Throughout the six seasons he has been on the show, Smoove brought his swagger and signature splash of improv comedy to David’s unscripted sitcom, returning for Season 11 on Oct. 24. His character, Leon, has coined some of the series’ most iconic phrases, from “lampin’” to “get in that ass,” and his on-screen relationship with Larry has kindled some of “Curb’s” most absurdly hilarious storylines.
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This year, the actor-comedian also won his first Emmy — for acting in a short form comedy or drama in Quibi’s “Mapleworth Murders” — and will grace the big screen this December in “Spider-Man: No Way Home.”
Here, Smoove talks to Variety about the upcoming Season 11, how stand-up shaped him and his favorite moments throughout “Curb Your Enthusiasm” so far.
Congrats on your Emmy win! Coming up as a stand-up comedian, did you ever think you would win such a prestigious award for acting?
Oh man, I appreciate that, and no, I did not. I presented the first award of the night with a short monologue. That was my responsibility, so I wasn’t thinking about the award I was up for. About halfway through the show, my writing partner came up to me and said, “Do you have a speech, in case you win?” I said, “No”; I didn’t expect to win, and it was just an honor to be there and to be nominated.
You said on the Whiskey Ginger podcast recently that you used to watch “Curb Your Enthusiasm” with your wife and talk about how you should be on it. What about the show made you think that you would be a perfect addition to the cast?
I used to say, “I would love to be on that show one day,” and my wife said, “You’re going to be on that show one day.” I would put myself in those scenes with the cast and Larry. I definitely didn’t know the possibility of it, but when it finally happened, it felt like I was supposed to be there already. The process and how the show is built fits me perfectly. Even when I started doing stand-up, the first thing I did was take an improv class because I wanted to figure out who I was on stage and to add that tool to my toolbox. Being a fan of the show, when I heard it was all improvised, I went into the audition with guns blazing. On the show, I like to “drive the car” as far as possible, and the cast will have to reel me back in.
You’ve mentioned getting on stage at comedy clubs with nothing prepared and just playing off the audience. Is it uncomfortable or is there a sort of freedom in improvising stand-up sets?
I like taking people somewhere they didn’t expect to go. It’s like walking a tightrope. I get a tremendous high out of it. I feel the audience on me, on my skin, and the more I get back from them, the more my gears start to turn and it becomes a challenge. I’m almost performing for myself, in some sense.
Do you have a favorite improvised moment in “Curb”?
I always try to give Larry something new — something he didn’t know about. There was one scene where a girl had constipation, and I gave Larry information about some things that I’ve done: Leon shot a porno constipated, he ran a 5K constipated and he was even in a hot dog eating contest constipated and still won. These are now three things that I can draw from — I planted those seeds, and now I can go back to that any time.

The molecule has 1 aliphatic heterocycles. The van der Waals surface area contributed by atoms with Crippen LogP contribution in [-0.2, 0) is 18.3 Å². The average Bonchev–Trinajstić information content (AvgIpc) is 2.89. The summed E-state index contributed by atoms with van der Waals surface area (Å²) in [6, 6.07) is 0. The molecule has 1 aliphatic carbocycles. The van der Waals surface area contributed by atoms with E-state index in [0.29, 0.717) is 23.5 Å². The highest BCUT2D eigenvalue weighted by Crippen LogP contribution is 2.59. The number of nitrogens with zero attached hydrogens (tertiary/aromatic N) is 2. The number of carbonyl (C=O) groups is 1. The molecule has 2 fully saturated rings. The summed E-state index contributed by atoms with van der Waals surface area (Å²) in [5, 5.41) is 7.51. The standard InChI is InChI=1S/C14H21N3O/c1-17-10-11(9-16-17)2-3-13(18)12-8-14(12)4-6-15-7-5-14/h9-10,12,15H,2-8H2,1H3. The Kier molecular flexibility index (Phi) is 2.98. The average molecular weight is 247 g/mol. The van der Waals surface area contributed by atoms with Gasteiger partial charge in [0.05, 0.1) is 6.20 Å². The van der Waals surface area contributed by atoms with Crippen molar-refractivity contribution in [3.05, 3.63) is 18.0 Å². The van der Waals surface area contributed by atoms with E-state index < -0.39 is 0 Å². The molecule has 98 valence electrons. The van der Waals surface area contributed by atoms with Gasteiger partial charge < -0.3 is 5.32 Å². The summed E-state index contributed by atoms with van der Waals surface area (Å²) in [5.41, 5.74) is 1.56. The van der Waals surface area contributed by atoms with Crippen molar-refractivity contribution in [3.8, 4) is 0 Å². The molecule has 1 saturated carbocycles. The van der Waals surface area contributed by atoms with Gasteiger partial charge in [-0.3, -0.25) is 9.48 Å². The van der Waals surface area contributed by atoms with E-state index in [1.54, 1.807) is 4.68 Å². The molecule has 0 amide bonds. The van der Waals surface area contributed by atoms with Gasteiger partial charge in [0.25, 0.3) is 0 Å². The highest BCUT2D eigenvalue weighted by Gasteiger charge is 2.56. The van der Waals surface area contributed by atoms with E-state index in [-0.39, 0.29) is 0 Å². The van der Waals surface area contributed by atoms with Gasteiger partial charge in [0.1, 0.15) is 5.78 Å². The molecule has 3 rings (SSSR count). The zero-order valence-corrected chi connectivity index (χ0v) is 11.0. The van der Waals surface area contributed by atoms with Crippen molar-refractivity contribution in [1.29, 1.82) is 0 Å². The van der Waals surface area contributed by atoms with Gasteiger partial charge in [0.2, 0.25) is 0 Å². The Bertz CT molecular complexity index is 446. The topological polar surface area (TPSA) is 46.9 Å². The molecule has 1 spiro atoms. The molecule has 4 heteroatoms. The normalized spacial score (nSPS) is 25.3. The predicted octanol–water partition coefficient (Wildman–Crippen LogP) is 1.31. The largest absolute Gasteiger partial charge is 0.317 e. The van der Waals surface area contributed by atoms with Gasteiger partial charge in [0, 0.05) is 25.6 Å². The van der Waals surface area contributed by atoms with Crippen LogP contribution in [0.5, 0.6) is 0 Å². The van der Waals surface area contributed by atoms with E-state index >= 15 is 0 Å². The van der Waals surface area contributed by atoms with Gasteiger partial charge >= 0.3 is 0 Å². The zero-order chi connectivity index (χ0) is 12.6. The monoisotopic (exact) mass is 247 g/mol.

Favorite “Curb” episode?
I love “The Therapists.” That was Leon in his most honest place.
Scene that broke you the hardest?
Leon doesn’t break. If I do, it’s very minimal. But Larry breaks so much. I treat it like stand-up — I’m performing for Larry, so I gotta deliver the line, deliver the joke, execute it the right way. If I laugh too much, I lose my rhythm and focus, so I try to stay composed to give Larry exactly what he needs for the scene.
Describe Season 11 in three words.
I’ll give you three different ones: We are back. Nothing has changed. You’re wrong, Larry.
I like “touché, motherfucka.”
When you get recognized in public, do people yell certain lines at you?
A lot of them will say “lampin’ baby,” but the crowd favorite is “get in that ass!”
Favorite “Curb” guest star?
My favorite season of “Curb” is the “Seinfeld” season because I didn’t know any of the people from “Seinfeld.” So how I played it was that Leon had never even heard of “Seinfeld.” I wasn’t a huge fan of “Seinfeld,” but I watched it and I enjoyed Jerry’s stand-up. But I was also a huge fan of Michael Richards, and this is post-Laugh Factory incident. I watched him on a show called “Fridays” that Larry was also on, and that show was hilarious. I was a big fan of Michael Richards because he was tall and lanky, and I was tall and lanky, and I just loved watching him. So I loved getting the chance to hang out with those guys.
In Season 7, you play a role in poking fun at Michael Richards’ Laugh Factory incident.
That’s what I love about Larry. He finds a way to incorporate the beat of whatever’s going on in our world, and he can have his take on it in a humorous way, which can be hilarious or cringeworthy, or whatever. He finds a way to make light of it, and I think people like his version because it comes from a real place.
What was the energy like shooting during the pandemic? Does it seem like Larry has more stories in him, or will Season 11 be the last?
When you add certain things to the show, like more guest stars and cast members — myself included — it’s like getting a new car with a bigger windshield, which allows you to see ahead. I think Larry can see more seasons, more episodes, more storylines, based on what he has at his disposal. The more the world changes, the more toys he has to play with. He’s excited right now — his energy is great. I would be surprised [if this was the last season]. I don’t know when Larry’s gonna stop.
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